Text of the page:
1. 1. 348 IEEE TRANSACTIONS ON MOBILE COMPUTING, VOL. 9, NO. 3, MARCH 2010 Power Control and Channel Allocation in Cognitive Radio Networks with Primary Users’ Cooperation Anh Tuan Hoang, Member, IEEE, Ying-Chang Liang, Senior Member, IEEE, and Md Habibul Islam, Member, IEEE Abstract—We consider a point-to-multipoint cognitive radio network that shares a set of channels with a primary network. Within the cognitive radio network, a base station controls and supports a set of fixed-location wireless subscribers. The objective is to maximize the throughput of the cognitive network while not affecting the performance of primary users. Both downlink and uplink transmission scenarios in the cognitive network are considered. For both scenarios, we propose two-phase mixed distributed/centralized control algorithms that require minimal cooperation between cognitive and primary devices. In the first phase, a distributed power updating process is employed at the cognitive and primary nodes to maximize the coverage of the cognitive network while always maintaining the constrained signal to interference plus noise ratio of primary transmissions. In the second phase, centralized channel assignment is carried out within the cognitive network to maximize its throughput. Numerical results are obtained for the behaviors and performance of our proposed algorithms. Index Terms—Wireless communications, dynamic spectrum access, distributed control, joint power control and channel allocation. Ç1 INTRODUCTIONT HEtraditional approach of fixed spectrum allocation to licensed networks leads to spectrum underutilization.In recent studies by the FCC, it is reported that there are radio network. The objective is to maximize the total throughput for the cognitive network while maintaining a required signal to interference plus noise ratio (SINR) forvast temporal and spatial variations in the usage of all primary receivers (PRXs).allocated spectrum, which can be as low as 15 percent [1]. We consider both downlink and uplink scenarios in theThis motivates the concepts of opportunistic spectrum access cognitive network. For the downlink control scenario, wethat allows secondary cognitive radio networks to oppor- propose a two-phase downlink mixed distributed/centra-tunistically exploit the underutilized spectrum. In fact, lized control algorithm (DL-MDCA) that requires minimalopportunistic spectrum access has been encouraged by both cooperation between cognitive and primary devices. In therecent FCC policy initiatives and IEEE standardization first phase of DL-MDCA, BS and primary transmittersactivities [2], [3]. (PTXs) participate in a distributed power updating process On one hand, opportunistic spectrum access can im- that strives to maximize the coverage of the cognitiveprove the overall spectrum efficiency. On the other hand, network. BS and PTXs need to exchange simple controltransmission from cognitive devices can cause harmful signaling to initiate and terminate this power updatinginterference to primary users of the spectrum. This process. Apart from that, no further control informationmotivates our objective of maximizing the throughput of a needs to be exchanged between BS and PTXs. In the secondcognitive radio network while maintaining performance of phase of DL-MDCA, based on the coverage obtained fromcoexistent primary users. the first phase, BS allocates channels to different CPEs in In this paper, we consider a point-to-multipoint cogni- order to maximize the total downlink transmission rate.tive radio network in which a base station (BS) controls This is achieved by formulating and solving a maximumand supports a set of fixed-location customer premise weighted bipartite matching problem. For the uplinkequipments (CPEs). The spectrum of interest is divided control scenario, a similar two-phase control algorithm,into a set of nonoverlapping, independent channels. Some called UL-MDCA, is proposed. In the first phase, distrib-of these channels are used by a set of point-to-point uted power control is carried out between PTXs and CPEs.primary transmissions. We are interested in the power In the second phase, centralized channel assignment iscontrol/channel assignment problem for the cognitive applied within the cognitive network. It can be noted that, in our proposed system, secondary. The authors are with the Institute for Infocomm Research, A-STAR, nodes exercise “cognition” when intelligently adapting 01 Fusionopolis Way, #21-01 Connexis, Singapore 138632. their transmit power such that their SINR constraint is E-mail: {athoang, ycliang, habibul}@i2r.a-star.edu.sg. met while not violating the SINR constraint of the primaryManuscript received 8 Aug. 2008; revised 4 Feb. 2009; accepted 1 May 2009; links. This is consistent with the concept of dynamicpublished online 29 July 2009. spectrum access based on constraint in interference tem-For information on obtaining reprints of this article, please send e-mail to:tmc@computer.org, and reference IEEECS Log Number TMC-2008-08-0313. perature [4]. In traditional priority-based network, second-Digital Object Identifier no. 10.1109/TMC.2009.136. ary devices are normally allowed to transmit only when the 1536-1233/10/$26.00 ß 2010 IEEE Published by the IEEE CS, CASS, ComSoc, IES, & SPS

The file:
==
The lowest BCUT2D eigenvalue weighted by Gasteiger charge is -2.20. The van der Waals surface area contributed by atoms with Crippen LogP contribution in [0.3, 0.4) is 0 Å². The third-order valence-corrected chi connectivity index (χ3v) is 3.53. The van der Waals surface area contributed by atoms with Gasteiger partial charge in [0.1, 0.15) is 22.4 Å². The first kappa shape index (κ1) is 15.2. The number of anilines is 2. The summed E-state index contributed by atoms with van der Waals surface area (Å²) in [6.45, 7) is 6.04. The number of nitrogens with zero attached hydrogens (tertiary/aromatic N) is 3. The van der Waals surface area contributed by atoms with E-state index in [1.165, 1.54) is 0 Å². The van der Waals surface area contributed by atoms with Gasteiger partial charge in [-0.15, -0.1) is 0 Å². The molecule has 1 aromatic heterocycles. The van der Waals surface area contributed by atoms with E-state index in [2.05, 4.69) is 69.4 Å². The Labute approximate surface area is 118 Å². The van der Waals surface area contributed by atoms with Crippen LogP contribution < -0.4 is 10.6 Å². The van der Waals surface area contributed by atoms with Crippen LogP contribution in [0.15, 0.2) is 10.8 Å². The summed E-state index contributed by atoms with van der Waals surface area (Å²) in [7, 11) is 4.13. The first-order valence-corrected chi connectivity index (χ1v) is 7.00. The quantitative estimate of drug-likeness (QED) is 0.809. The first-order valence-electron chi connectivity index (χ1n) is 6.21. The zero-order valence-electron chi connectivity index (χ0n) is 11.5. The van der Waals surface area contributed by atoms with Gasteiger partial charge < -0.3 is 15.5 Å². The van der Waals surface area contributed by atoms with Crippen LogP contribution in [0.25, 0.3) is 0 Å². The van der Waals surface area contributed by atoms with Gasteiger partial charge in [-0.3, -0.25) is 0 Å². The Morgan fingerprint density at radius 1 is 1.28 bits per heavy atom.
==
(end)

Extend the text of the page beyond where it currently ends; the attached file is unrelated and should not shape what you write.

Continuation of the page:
2. 2. HOANG ET AL.: POWER CONTROL AND CHANNEL ALLOCATION IN COGNITIVE RADIO NETWORKS WITH PRIMARY USERS’ COOPERATION 349higher priority devices are not transmitting. To implementour proposed system, there should be some mechanisms forcognitive nodes to sense the channels and detect primaryusers. This can be done using different spectrum sensingtechniques such as matched filter, energy detector, andcyclostationary feature detector [5], [6], [7], [8]. The rest of the paper is organized as follows: Workrelated to this paper is described in Section 2. In Section 3,we describe the system model, introduce important nota-tion, and discuss the operation principles of the cognitiveand primary networks. The problem of power control/channel assignment to maximize the downlink throughputof the cognitive radio network is considered in Section 4.Particularly, the DL-MDCA scheme is proposed and someimportant characteristics of this algorithm are discussed. InSection 5, the uplink control scenario is considered and thecontrol algorithm UL-MDCA is proposed. In Section 6, weprovide analysis of the complexity of DL-MDCA and Fig. 1. Deployment of a cognitive radio network. The cognitive networkUL-MDCA. To facilitate the study of DL-MDCA and consists of one BS serving multiple fixed-location CPEs. The primaryUL-MDCA, in Section 7, we introduce some simpler control network is modeled as a set of point-to-point PTX-PRX links.algorithms. Numerical results showing the behaviors andperformance of our proposed schemes are presented in a node is beyond a certain distance from a primary user,Section 8. Finally, we conclude the paper and outline future then no harmful interference will be caused. The channelresearch directions in Section 9. allocation problems in [14], [15] are then formulated as graph coloring problems. The problem in [16] is solved via integer linear programming.2 RELATED WORK Our paper is also related to [17] and [18], where aIn our previous work [9], [10], [11], we consider related problem of joint channel assignment and transmit powerproblems of centralized power/channel allocation to max- control for multichannel wireless ad hoc networks isimize the number of users supported in multichannel considered. As the work is not for cognitive radio,cognitive radio networks. However, [9], [10], [11] only focus protecting primary users is not of concern. In a broaderon the downlink scenario and assume that primary users do context, our paper is related to work on conventionalnot cooperate with the cognitive radio users in any way. This problem of power control in cellular networks such as [19],paper considers both downlink and uplink scenarios and [20], [21]. Compared to this related work, the problemhighlights the significant benefits when primary users considered in this paper is different due to the need tocooperate with cognitive users in a simple, distributed protect primary users and the joint control over multiplemanner. In [12], the authors study problems of secondary channels. In our system model, different primary users mayspectrum access with minimum SINR guarantee and inter- transmit and receive on different channels. The channelference temperature constraint. They consider both scenar- usage pattern of primary users, coupled with their loca-ios, when all the secondary links can be supported and when tions, makes the spectrum available for cognitive usagenot all the secondary links can be supported with their SINR irregular. This kind of spectrum irregularity, across availablerequirement. In the first scenario, the control objective is to channels and BS-CPE links, makes it necessary to carry outmaximize the total transmission rate of the secondary users, channel assignment and power control jointly for allwhile in the second scenario, an access control problem also channels in order to achieve a good system throughput.needs to be dealt with. A control problem similar to [12] isalso studied in [13]. We note that, unlike this paper, in both[12] and [13], no cooperation from primary users is assumed. 3 SYSTEM MODELFurthermore, [12], [13] focus on single-channel scenario, and We consider an opportunistic spectrum access scenario astherefore, channel allocation is not of concern. depicted in Fig. 1. The spectrum of interest is divided into Other works that consider channel assignment for K channels that are licensed to a primary network ofmultichannel cognitive radio networks include [14], [15], M PTX-PRX links. Each of the M PTX-PRX links occupies[16]. In [14], Wang and Liu consider a problem of one of the K channels (this implies M K). In the sameopportunistically allocating multiple licensed channels to area, a secondary cognitive radio network is deployed. Thisa set of cognitive stations so that the total number of cognitive network consists of a BS serving a set of N CPEschannel usages is maximized. In [15], Zheng and Pengconsider a similar problem and introduce a reward function by opportunistically making use of the K channels. Wethat is proportional to the coverage areas of base stations. consider both downlink (from BS to CPEs) and uplink (fromThey also allow the interference effect to be channel specific. CPEs to BS) scenarios in the secondary cognitive network.The problem in [16] is for a cognitive-radio, multihop We assume that the BS can transmit and receive on up towireless network. It should be noted that transmit power K channels at a time while each CPE can transmit or receivecontrol is not considered in [14], [15], [16]. Instead, on only one channel at a time. Furthermore, each channelprotection of primary users is based on physical separation can only be used by one CPE (in either downlink or uplink)of communication entities. In particular, it is assumed that if at a given time.